Digital Ocean Private Networks

Digital Ocean has the ability to allow Droplets to communicate over a private network. Digital Ocean does this over a separate interface. In order to use this interface and allow UH VPN clients to reach Droplets over the private network, iptables rules need to be added.

Step 1: Determine the private subnet

First login to the Digital Ocean control panel navigate to a Droplet using private networking, click on the “Networking” or “VPC” tab and scroll down to the “Private Networking” section:

Private network

In the image above the private network is 10.106.0.0/20. Note yours down as it’ll be used later.

Step 2: Add iptables rules

Digital Ocean uses a separate interface for private networking and so the default NAT rule inserted by the UH VPN server does not cover the private subnet. To rectify this one must first SSH into the Droplet and determine the interface used for the private network by executing the command:

route
Private network

In the above example, it is possible to see that the eth1 interface is used by Digital Ocean for the network 10.106.0.0/20.

Next it’s time to add the appropriate iptable rule. In order to do this one must first know the tunnel network used on the UH VPN Server. To obtain this head over to the UH VPN website and within the relevant group click the Edit Icon next to the server in question. Then note down the tunnel network.

Private network

In the above example, the tunnel network is: 172.31.255.0/24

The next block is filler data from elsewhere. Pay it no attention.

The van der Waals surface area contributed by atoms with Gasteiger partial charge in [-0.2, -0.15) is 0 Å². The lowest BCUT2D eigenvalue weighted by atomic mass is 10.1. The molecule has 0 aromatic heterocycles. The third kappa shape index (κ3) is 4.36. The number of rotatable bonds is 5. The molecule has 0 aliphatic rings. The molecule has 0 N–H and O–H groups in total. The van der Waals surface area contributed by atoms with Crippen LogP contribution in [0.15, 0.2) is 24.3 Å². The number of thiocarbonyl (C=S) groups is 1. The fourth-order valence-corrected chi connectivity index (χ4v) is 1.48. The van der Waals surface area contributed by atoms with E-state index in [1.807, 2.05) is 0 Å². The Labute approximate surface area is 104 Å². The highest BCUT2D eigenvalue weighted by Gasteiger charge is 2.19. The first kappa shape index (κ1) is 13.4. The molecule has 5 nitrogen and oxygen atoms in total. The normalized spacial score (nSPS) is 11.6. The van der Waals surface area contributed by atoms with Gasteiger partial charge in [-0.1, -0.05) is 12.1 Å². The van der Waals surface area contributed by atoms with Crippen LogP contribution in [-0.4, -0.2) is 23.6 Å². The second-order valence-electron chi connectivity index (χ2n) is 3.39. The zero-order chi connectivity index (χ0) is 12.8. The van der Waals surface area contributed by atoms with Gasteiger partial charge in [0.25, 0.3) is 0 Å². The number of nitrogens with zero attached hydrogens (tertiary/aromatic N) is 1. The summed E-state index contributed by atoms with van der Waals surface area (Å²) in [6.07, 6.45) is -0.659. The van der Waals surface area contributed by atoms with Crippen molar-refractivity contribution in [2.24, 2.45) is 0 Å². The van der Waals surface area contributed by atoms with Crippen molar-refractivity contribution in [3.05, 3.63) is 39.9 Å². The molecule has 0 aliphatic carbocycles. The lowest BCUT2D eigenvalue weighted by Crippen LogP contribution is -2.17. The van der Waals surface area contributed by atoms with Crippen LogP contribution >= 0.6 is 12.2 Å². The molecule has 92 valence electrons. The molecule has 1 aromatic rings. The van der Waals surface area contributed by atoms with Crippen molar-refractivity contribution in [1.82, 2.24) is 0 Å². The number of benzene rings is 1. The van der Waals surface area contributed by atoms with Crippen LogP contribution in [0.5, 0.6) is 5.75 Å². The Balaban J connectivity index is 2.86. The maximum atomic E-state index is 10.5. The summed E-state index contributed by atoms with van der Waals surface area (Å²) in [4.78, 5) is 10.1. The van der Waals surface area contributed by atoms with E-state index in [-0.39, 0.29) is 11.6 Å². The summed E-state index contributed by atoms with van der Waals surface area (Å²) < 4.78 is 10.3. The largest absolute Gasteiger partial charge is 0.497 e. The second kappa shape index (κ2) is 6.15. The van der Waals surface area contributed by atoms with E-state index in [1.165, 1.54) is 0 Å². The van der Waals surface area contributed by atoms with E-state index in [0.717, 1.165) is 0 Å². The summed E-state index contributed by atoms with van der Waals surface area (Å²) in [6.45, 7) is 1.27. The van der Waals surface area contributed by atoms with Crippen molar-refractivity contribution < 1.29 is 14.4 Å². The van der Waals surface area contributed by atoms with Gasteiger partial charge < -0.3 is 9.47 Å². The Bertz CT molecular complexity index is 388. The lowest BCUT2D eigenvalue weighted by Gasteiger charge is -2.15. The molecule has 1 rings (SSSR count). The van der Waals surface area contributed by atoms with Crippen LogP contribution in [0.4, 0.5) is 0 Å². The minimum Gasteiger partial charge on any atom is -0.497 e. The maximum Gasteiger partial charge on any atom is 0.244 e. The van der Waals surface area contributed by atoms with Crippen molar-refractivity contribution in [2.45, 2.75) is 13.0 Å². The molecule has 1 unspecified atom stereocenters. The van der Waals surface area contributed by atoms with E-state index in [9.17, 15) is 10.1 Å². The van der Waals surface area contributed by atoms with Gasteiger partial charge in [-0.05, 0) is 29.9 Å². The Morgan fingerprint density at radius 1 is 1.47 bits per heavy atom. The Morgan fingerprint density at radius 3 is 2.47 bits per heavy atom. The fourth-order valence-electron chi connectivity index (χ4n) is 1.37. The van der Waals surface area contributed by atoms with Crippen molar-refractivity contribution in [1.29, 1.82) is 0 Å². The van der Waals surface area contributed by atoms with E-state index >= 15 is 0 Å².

Finally, to enable connectivity from UH VPN clients to the Digital Ocean private network execute the following command:

iptables --table nat --append POSTROUTING -s 172.31.255.0/24 --out-interface eth1 -j MASQUERADE

where 172.31.255.0/24 and eth1 are replaced with your own tunnel network and interface respectively.

At this point one should attempt to connect to the UH VPN Server and check to ensure that connecting clients are able to reach other Droplets within the private network.

Step 3: Ensure persistent reboots

iptables commands are not persistent across reboots. This means that every time a server is rebooted, the rule providing connectivity to the private network is removed. To avoid this problem, it is necessary to insert the iptables command used above into /etc/rc.local so that it is executed on boot.

To do this first edit the file /etc/rc.local:

nano /etc/rc.local

Then add the command you used above into the file along with the shebang line (#!/bin/bash):

rc.local

Then save the file (Ctrl-X) in nano. This will ensure that the rule is inserted every time the server is booted. Then finally make sure the script is executable:

chmod +x /etc/rc.local

Note

It is imperative that you update this rule in /etc/rc.local if you change the tunnel network in the UH VPN Server settings.

Premium Enhancements

It is quite common for cloud users to only want traffic destined for the Digital Ocean private network to be routed over the VPN instead of their entire Internet connection. This is to avoid extra charges from Digital Ocean if bandwidth/data exceeds the monthly allowance.

This can be easily accomplished via UH VPN’s custom IP routing (a premium plan feature). To enable this functionality head over to the website and within the relevant group click the Edit Icon next to the server in question.

Ensure that both switches, “Redirect all IPv4 Traffic” and “Redirect all IPv6 Traffic” are switched off, then proceed to add your Digital Ocean private network into IPv4 selection box and leave the IPv6 selection box blank. In addition, leave the “DNS Servers” field blank unless you wish to send DNS traffic to an IP on the Digital Ocean private network:

Custom Routing

Turn off the “Add NAT Rule” switch.

Then save the server. Once this is done, connecting clients will only be pushed the routes for the Digital Ocean private network.